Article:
MARCH 26, 2011
Governments, academics and pollsters are hot on the trail of happiness.
U.K. Prime Minister David Cameron has launched an initiative to measure the national mood in a way that isn't captured by traditional economic statistics. French President Nicolas Sarkozy and German legislators are looking into similar programs. U.S. government researchers and Gallup pollsters are asking hundreds of thousands of Americans each year how satisfied they are with their lives.
But statisticians' efforts to measure happiness are ridden with uncertainty. Around the world, people tend to describe themselves as happy even when they express many specific complaints and doubts about their lives or their government. Some economists say that even if a reliable happiness test could be devised, it would be risky to craft policy based on a broad metric. Instead, they say, happiness is more reliably reflected in things that are objectively measured, such as income, health and living conditions.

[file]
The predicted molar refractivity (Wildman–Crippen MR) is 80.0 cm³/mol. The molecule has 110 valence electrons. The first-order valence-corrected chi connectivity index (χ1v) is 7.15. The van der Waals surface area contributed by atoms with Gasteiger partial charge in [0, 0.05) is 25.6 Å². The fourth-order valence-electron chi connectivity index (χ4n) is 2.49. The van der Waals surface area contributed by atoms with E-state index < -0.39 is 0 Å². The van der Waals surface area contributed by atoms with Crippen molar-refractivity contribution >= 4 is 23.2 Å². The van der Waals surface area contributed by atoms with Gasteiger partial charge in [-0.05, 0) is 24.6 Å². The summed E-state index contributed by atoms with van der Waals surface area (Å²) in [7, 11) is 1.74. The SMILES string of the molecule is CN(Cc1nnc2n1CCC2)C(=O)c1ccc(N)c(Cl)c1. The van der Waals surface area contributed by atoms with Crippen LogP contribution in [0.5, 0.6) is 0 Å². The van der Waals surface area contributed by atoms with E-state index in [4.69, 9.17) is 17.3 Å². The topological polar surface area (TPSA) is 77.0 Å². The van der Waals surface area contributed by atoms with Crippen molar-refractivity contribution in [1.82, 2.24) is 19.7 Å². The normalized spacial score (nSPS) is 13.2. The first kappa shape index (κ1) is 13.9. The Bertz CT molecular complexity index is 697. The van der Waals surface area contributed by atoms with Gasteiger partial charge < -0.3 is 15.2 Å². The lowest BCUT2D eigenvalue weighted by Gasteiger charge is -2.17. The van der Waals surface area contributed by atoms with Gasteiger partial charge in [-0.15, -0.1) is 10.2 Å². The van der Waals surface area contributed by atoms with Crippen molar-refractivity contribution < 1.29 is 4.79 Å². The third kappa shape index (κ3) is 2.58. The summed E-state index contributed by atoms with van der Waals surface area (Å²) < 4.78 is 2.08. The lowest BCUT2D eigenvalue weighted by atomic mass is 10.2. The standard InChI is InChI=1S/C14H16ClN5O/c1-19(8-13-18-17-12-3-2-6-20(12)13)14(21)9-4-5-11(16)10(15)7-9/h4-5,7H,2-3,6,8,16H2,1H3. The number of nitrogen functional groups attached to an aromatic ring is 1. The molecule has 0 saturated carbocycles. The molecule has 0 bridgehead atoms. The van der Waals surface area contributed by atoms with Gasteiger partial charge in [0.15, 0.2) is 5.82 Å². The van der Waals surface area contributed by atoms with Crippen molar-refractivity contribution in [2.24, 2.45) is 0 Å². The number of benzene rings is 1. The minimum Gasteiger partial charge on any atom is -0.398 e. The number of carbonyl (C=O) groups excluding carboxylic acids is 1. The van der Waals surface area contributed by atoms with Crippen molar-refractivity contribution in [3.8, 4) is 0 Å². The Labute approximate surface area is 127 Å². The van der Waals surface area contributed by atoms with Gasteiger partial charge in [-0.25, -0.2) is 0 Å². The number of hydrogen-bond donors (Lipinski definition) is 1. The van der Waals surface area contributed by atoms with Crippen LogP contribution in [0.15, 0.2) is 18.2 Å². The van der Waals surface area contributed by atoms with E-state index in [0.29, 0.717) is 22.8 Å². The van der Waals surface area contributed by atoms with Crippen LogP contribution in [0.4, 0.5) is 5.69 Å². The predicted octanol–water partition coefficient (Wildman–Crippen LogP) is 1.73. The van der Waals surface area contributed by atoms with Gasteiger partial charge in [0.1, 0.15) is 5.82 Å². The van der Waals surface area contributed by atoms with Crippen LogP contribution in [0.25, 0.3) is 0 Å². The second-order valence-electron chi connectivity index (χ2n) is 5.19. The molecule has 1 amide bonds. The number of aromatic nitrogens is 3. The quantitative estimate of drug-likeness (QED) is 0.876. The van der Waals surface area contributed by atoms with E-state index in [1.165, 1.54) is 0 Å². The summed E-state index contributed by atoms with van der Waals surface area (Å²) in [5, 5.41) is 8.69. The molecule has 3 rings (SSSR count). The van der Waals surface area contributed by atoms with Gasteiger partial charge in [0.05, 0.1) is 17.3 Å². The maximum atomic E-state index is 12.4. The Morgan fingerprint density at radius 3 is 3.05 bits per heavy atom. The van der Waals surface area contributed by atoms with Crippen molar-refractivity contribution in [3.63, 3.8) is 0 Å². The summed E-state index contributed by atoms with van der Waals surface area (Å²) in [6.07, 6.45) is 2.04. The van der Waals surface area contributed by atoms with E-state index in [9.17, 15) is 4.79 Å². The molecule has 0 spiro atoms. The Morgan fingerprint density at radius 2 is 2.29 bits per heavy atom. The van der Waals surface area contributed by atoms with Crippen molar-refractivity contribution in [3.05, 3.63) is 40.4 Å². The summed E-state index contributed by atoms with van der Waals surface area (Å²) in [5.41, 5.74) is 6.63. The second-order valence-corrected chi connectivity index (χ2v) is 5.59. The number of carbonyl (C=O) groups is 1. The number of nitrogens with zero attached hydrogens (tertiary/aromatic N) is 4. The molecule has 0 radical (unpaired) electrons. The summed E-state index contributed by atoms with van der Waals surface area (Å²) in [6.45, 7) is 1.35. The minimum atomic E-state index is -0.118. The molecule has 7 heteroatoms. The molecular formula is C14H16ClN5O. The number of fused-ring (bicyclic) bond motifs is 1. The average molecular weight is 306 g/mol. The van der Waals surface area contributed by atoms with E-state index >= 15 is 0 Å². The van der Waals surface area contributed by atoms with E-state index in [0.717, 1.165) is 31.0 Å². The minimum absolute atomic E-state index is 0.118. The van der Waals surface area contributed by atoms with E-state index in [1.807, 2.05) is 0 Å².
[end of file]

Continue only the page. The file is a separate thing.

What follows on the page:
Under Mr. Cameron's direction, the U.K.'s Office for National Statistics is looking at how to assess well being by soliciting feedback on Facebook and Twitter and in more than 100 public meetings around the country.
The U.K. researchers are hoping to produce a measure that would be comparable with other countries. But researchers aren't sure whether national differences reflect true variations in happiness or merely point to linguistic and cultural differences. They note, for example, that Latin American countries routinely score higher than would be expected based on variables such as income, while Asian countries score lower.
Some happiness-survey skeptics point out another potential problem: People are, by and large, fairly happy, or at least say they are when surveyed.
Richard Layard, an economist at the London School of Economics, is an advocate of trying to track happiness as "a basic measure of the progress of a society." Its subjectivity isn't a problem, in his view: "The most important things in life are subjective."